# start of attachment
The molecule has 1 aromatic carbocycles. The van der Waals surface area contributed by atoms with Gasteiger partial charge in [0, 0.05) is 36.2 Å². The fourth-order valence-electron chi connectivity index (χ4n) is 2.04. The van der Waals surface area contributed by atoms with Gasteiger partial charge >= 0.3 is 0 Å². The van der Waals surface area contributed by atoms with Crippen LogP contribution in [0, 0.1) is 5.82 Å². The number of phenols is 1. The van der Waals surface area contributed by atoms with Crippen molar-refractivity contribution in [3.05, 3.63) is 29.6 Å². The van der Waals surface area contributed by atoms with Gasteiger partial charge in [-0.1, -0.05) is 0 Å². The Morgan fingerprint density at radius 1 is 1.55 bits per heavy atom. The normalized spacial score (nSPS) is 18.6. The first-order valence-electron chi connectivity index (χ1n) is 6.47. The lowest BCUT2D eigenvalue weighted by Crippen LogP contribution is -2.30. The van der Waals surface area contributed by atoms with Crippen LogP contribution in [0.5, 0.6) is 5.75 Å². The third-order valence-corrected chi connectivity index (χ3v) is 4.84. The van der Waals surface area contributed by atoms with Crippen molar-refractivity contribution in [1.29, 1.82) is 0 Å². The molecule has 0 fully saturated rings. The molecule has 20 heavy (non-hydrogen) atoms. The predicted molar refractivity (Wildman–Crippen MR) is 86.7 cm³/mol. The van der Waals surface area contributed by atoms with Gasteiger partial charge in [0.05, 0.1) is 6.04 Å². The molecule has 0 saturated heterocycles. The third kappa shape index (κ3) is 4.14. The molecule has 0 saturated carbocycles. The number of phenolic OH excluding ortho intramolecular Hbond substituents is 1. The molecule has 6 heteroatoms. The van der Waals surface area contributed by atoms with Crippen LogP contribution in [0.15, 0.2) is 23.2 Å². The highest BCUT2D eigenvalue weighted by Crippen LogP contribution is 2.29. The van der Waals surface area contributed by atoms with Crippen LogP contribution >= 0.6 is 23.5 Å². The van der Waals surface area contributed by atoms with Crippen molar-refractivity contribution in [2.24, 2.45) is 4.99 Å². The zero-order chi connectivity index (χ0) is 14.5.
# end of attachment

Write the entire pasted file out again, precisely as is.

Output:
The molecule has 1 aromatic carbocycles. The van der Waals surface area contributed by atoms with Gasteiger partial charge in [0, 0.05) is 36.2 Å². The fourth-order valence-electron chi connectivity index (χ4n) is 2.04. The van der Waals surface area contributed by atoms with Gasteiger partial charge >= 0.3 is 0 Å². The van der Waals surface area contributed by atoms with Crippen LogP contribution in [0, 0.1) is 5.82 Å². The number of phenols is 1. The van der Waals surface area contributed by atoms with Crippen molar-refractivity contribution in [3.05, 3.63) is 29.6 Å². The van der Waals surface area contributed by atoms with Gasteiger partial charge in [-0.1, -0.05) is 0 Å². The Morgan fingerprint density at radius 1 is 1.55 bits per heavy atom. The normalized spacial score (nSPS) is 18.6. The first-order valence-electron chi connectivity index (χ1n) is 6.47. The lowest BCUT2D eigenvalue weighted by Crippen LogP contribution is -2.30. The van der Waals surface area contributed by atoms with Crippen LogP contribution in [0.5, 0.6) is 5.75 Å². The third-order valence-corrected chi connectivity index (χ3v) is 4.84. The van der Waals surface area contributed by atoms with Crippen molar-refractivity contribution in [1.29, 1.82) is 0 Å². The molecule has 0 fully saturated rings. The molecule has 20 heavy (non-hydrogen) atoms. The predicted molar refractivity (Wildman–Crippen MR) is 86.7 cm³/mol. The van der Waals surface area contributed by atoms with Gasteiger partial charge in [0.05, 0.1) is 6.04 Å². The molecule has 0 saturated heterocycles. The third kappa shape index (κ3) is 4.14. The molecule has 0 saturated carbocycles. The number of phenolic OH excluding ortho intramolecular Hbond substituents is 1. The molecule has 6 heteroatoms. The van der Waals surface area contributed by atoms with Crippen LogP contribution in [0.15, 0.2) is 23.2 Å². The highest BCUT2D eigenvalue weighted by Crippen LogP contribution is 2.29. The van der Waals surface area contributed by atoms with Crippen LogP contribution >= 0.6 is 23.5 Å². The van der Waals surface area contributed by atoms with Crippen molar-refractivity contribution in [2.24, 2.45) is 4.99 Å². The zero-order chi connectivity index (χ0) is 14.5.